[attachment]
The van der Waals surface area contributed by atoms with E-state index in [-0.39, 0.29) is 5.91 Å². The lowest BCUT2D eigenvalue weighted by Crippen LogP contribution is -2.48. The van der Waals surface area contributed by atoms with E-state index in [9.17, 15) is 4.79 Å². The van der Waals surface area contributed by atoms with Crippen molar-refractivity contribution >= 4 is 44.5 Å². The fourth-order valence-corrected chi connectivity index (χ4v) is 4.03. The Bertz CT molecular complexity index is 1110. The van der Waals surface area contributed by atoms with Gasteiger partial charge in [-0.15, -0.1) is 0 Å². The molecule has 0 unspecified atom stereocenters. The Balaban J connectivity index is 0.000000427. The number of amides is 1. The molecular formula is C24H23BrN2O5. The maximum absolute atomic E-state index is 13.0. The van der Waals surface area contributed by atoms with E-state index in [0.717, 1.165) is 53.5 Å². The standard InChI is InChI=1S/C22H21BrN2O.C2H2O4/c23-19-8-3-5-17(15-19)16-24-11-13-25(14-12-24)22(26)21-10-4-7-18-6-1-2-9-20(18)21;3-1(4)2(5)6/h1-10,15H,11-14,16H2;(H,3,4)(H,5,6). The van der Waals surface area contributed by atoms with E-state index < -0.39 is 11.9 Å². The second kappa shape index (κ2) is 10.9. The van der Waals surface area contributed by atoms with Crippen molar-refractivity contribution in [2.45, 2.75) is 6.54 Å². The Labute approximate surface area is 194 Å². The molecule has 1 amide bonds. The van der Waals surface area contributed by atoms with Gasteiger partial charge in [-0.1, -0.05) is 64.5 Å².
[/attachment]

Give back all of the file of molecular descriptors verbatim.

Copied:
The van der Waals surface area contributed by atoms with E-state index in [-0.39, 0.29) is 5.91 Å². The lowest BCUT2D eigenvalue weighted by Crippen LogP contribution is -2.48. The van der Waals surface area contributed by atoms with E-state index in [9.17, 15) is 4.79 Å². The van der Waals surface area contributed by atoms with Crippen molar-refractivity contribution >= 4 is 44.5 Å². The fourth-order valence-corrected chi connectivity index (χ4v) is 4.03. The Bertz CT molecular complexity index is 1110. The van der Waals surface area contributed by atoms with Gasteiger partial charge in [-0.15, -0.1) is 0 Å². The molecule has 0 unspecified atom stereocenters. The Balaban J connectivity index is 0.000000427. The number of amides is 1. The molecular formula is C24H23BrN2O5. The maximum absolute atomic E-state index is 13.0. The van der Waals surface area contributed by atoms with E-state index in [0.717, 1.165) is 53.5 Å². The standard InChI is InChI=1S/C22H21BrN2O.C2H2O4/c23-19-8-3-5-17(15-19)16-24-11-13-25(14-12-24)22(26)21-10-4-7-18-6-1-2-9-20(18)21;3-1(4)2(5)6/h1-10,15H,11-14,16H2;(H,3,4)(H,5,6). The van der Waals surface area contributed by atoms with E-state index < -0.39 is 11.9 Å². The second kappa shape index (κ2) is 10.9. The van der Waals surface area contributed by atoms with Crippen molar-refractivity contribution in [2.45, 2.75) is 6.54 Å². The Labute approximate surface area is 194 Å². The molecule has 1 amide bonds. The van der Waals surface area contributed by atoms with Gasteiger partial charge in [-0.1, -0.05) is 64.5 Å².